I didn’t know a lot about the actual life of Jesus before I was in my mid-twenties. Honestly, even after I started calling myself a Christian (which is far more interesting conversation now than it was then).

What actually led me to do the work of discovery and research wasn’t a sermon series; it was seeing a series of books or short documentaries on what people were calling the “Lost Years” of Jesus’ life. 

As the 4 biblical accounts of Jesus’ life have it, we can read about his birth, which is mostly about his mother’s faith and the political environment he’s born into, and then we actually get nothing until he’s right about 12 when he wanders off from his parents and ends up in a conversation with religious elders. THEN, there’s nothing until he’s about 30. 

In fact, all there is to read of the actual life of Jesus is roughly 3 years.
So, I started noticing these books in which a whole slew of folks basically gave in to imaginative conjecture about what Jesus was doing as a young adult into his mid-twenties. 

In most of these stories, he’d gone on some kind of religious pilgrimage. Some folks suggested he’d studied with the Hindus and some with the Buddhists and others with other groups or tribes. Part of it felt like folks trying to make Jesus “one of theirs” instead of being challenged by him on his own terms, much the way Nationalists have done so destructively here in the US. And that was weird to see, even if it was a bit obvious. 

But, there was a whole other element to the “Lost Years of Jesus” narrative that gnawed at me namelessly for a while. I couldn’t figure out what bugged me until much later, after years of feeling a kind of distance between the life I was living and any kind of deep, cosmic significance; even though I was chasing that significance with every bit of my person I could muster.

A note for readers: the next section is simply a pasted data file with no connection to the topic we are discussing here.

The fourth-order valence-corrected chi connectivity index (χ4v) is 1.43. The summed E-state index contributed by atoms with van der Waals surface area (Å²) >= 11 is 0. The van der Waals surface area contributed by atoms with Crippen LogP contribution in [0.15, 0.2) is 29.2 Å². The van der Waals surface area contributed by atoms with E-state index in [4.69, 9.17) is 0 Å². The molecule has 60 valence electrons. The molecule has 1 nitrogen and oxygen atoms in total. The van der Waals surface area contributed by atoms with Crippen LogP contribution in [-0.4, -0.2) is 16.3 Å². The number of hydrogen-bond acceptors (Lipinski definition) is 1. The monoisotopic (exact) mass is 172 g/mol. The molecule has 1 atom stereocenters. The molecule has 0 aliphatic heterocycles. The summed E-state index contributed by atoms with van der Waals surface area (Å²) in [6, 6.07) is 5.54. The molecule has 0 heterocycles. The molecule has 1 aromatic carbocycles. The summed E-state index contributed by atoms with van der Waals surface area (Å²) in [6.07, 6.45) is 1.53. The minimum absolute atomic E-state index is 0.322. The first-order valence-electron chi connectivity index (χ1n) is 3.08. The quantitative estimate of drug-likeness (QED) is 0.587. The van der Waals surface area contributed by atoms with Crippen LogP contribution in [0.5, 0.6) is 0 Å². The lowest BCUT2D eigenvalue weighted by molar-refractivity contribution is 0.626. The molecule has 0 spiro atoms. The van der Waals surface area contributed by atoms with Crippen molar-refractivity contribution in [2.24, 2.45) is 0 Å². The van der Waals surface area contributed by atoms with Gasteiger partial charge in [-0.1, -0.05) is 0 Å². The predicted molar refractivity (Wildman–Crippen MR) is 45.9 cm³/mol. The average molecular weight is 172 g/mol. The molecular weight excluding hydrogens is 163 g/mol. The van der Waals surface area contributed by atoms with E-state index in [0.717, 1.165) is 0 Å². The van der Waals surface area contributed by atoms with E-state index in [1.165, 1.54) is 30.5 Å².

Why was it necessary that, in order to be a wise, spiritually insightful person, Jesus had to leave home and go be hyper-religious somewhere? What was this fascination with “exotic” religious experience? More to the point, what was missing on the ground beneath Jesus’ feet that would have required him to leave the people nearest him, the world with which he was most familiar (and was most familiar with him) and look elsewhere? Because if there wasn’t sufficient … if the neighborhood Jesus was in didn’t have any kind of sacred resonance… what did that say about mine? 

In other words, these stories reinforced the same garbage sales pitch every other bad religious marketing scheme was rooted in; you’re not enough, your life is not significant as it is. 

The warm glow of Divine connection exists somewhere on the other side of all this mundane, nearly worthless stuff you’re doing like school and dating and working looking for new work and paying rent and talking through troubles in your key friendships enjoying jokes and wiping your kids butts and fixing leaky faucets and on and on… God is real but God does not happily live where you live and certainly not in you and your boring, boring life. 

Here’s what I’ve come to: a religious narrative that doesn’t set the world around you and within you aglow with meaning and energy and hope and potential is absolute trash and is entirely undeserving of your time and attention. If you leave your religious gathering and your home seems darker because it doesn’t’ feel as good as the show the team of well-funded professionals put on, you aren’t being decoupled; you’re being swindled.

Because, if the incarnation story of Jesus says anything clearly, (and I think it does) it announces, in no uncertain terms that God was pleased to live as a human being and to do so in such a way that for early 30 years, that life looked so much like yours and mine that we didn’t even notice it. It says that it’s not just “okay” to be human and have a job and a neighborhood and a family and friends and to sleep and snack and make love and fight and forget and remember and work and rest and learn… it’s sacred. It says you don’t have to LOOK for significance, you are significant. It says you don’t have to go on a pilgrimage to find holy ground, you’re standing on it now, and that the point of the pilgrimage is to come home and see the place you live more completely. 

Part of what I think you hear in my conversation with Kayla Craig is the way her integrated life gleans energy and insight from its various dimensions.  Parenting and neighboring and writing and on and on… not disparate elements to be handled one at a time, lest they detract from or lessen or even corrupt one another, but a living network of relationships beautifully tangled up in Kayla’s own joy and desire.

Some of my guests are people who are doing remarkable work I want you to know about. Some of my guests are doing that remarkable work in a way that I find deeply challenging and informative. I’d like to do both. I think you might want to as well. 

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